How to Care for Bird Feeders in Winter

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Bird feeders require extra care in winter to prevent mold from building up on damp seed. Learn a sensible maintenance routine from an expert in this free video on winter garden care.

Part of the Video Series: Winter Garden Care
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Video Transcript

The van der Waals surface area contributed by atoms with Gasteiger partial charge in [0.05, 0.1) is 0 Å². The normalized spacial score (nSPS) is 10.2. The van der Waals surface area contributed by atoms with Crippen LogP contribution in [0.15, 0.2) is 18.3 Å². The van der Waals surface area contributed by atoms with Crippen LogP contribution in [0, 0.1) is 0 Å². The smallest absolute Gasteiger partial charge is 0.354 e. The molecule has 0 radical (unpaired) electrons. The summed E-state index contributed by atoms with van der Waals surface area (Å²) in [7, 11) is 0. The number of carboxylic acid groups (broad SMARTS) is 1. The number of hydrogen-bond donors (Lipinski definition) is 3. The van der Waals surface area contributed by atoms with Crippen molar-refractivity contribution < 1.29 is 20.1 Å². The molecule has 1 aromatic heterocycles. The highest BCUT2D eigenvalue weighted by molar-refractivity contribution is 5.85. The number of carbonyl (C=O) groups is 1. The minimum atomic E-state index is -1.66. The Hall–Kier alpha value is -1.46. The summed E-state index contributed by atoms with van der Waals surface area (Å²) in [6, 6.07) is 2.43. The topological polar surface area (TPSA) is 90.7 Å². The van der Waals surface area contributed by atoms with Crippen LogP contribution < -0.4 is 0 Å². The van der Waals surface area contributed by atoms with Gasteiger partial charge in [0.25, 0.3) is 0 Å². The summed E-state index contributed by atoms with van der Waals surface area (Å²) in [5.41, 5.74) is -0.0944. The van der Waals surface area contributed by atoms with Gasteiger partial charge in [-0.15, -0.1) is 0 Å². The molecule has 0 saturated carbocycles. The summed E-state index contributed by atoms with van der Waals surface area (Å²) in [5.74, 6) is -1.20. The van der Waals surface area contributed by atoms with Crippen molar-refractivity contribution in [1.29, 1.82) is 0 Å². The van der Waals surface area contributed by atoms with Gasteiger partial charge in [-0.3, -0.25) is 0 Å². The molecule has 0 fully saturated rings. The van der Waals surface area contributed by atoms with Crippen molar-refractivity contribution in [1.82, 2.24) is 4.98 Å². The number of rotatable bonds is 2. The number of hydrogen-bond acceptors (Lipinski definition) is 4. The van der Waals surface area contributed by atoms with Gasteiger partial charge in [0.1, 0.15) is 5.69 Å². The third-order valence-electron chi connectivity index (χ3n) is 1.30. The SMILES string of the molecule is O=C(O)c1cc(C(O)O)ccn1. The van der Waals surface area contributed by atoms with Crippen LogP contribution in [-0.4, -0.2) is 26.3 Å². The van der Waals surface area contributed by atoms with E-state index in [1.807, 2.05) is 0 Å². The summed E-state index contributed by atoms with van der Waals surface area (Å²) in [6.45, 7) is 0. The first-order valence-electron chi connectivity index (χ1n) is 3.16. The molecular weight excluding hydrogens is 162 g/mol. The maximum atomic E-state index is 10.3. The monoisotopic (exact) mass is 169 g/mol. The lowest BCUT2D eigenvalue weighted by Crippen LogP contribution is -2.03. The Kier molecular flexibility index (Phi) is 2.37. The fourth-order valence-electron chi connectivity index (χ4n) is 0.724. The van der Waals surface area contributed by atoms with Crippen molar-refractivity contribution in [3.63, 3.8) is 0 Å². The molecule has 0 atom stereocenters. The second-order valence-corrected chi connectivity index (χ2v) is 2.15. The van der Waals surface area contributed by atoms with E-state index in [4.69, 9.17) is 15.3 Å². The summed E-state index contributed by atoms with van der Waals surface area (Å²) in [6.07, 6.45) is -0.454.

Hi, I'm Marci Degman, The Aspiring Gardener, and today we're going to talk about caring for your bird feeders in winter. Caring a bird feeder should be done year round. You should always keep your bird feeders clean; even in the summer if they get kind of grimy or if you're in an area where it rains, you always want to take a brush, scrub them down with soap and water, dry them out and then put them back out. But in the winter we have a lot more moisture, a lot more rain and what happens is the seed will build up, it can mold, it can cause toxins that will hurt your birds. Fortunately, most birds are smart enough to stop eating when that happens. This is a bird feeder I've had for quite awhile. It's pretty beat up and I brought it out here so I can kind of show you some of the things that happen overtime. I always take them down even if I'm going to put them back up for winter and I take a good look and do a little bit of repair. This one has been damaged by squirrels as you can see right here, there's a lot of nut marks, so, even though I normally would just oil this up, tighten it, maybe put a little bit glue on it; this one's kind of, this one is, is damaged to the point where the seed falls out. So, this one may not go back out. But, what I've done is I've tried to figure out ways that I could avoid squirrel problems because I have a lot of them and I always will. I have this other kind of bird feeder and I found overtime that this one works pretty well for me because first of all, squirrels like to hang on bird feeders. And when they do that, the seed falls out. So, this one's really nice because it can be put on a post really easy and they don't seem to want to nut on the Plexiglas. So, if you have problems with squirrels, you might want to consider a different type of bird feeder. But, in the meantime, you can take down the ones that you have and one of the things that you can do, it's not necessary, but, if you want to kind of bring them back to looking good, you can use olive oil, Canola oil, whatever is in your kitchen. You can kind of rub it into that, bring back some of the wood luster and then, just put it in by the heater or by the stove and let it dry before it goes back. And that's just cosmetic. You never want to use paint or anything that can be toxic to the birds. So, if you do want to put a little paint on them, you do want to do some research and make sure it's very safe. I prefer not to use anything like that on mine. Another thing you can do if you have problems where they're a little bit loose like this one, start to come apart a little bit. So, what I'm going to have to do is I'm going to have to use a little bit of glue and what you can do is you can take that, put it back into place; glue it. Use a wood glue; this one right here is an indoor wood glue 'cause you want to find one that says for outdoor use. Otherwise, your glue is going to completely dissolve and it's going to be useless. So, buy the right glue; you can always glue wood and if you need to, you can this, this trusty landscape wire and you can kind of just wire that together, let it dry. So, repairs on, in most repairs I should say is pretty easy, other things like this. And you could always probably replace that with a piece of wood; but I'm not sure if I'm going to. So, once you've gotten them put back together and in good shape, put them back out, fill them with seed but don't forget about them all winter. Go out and check, clean them regular; probably at least monthly, anytime that you see wet seed building up and try to just fill it for two or three days at a time, that'll help. And that's how you care for your bird feeders in winter.

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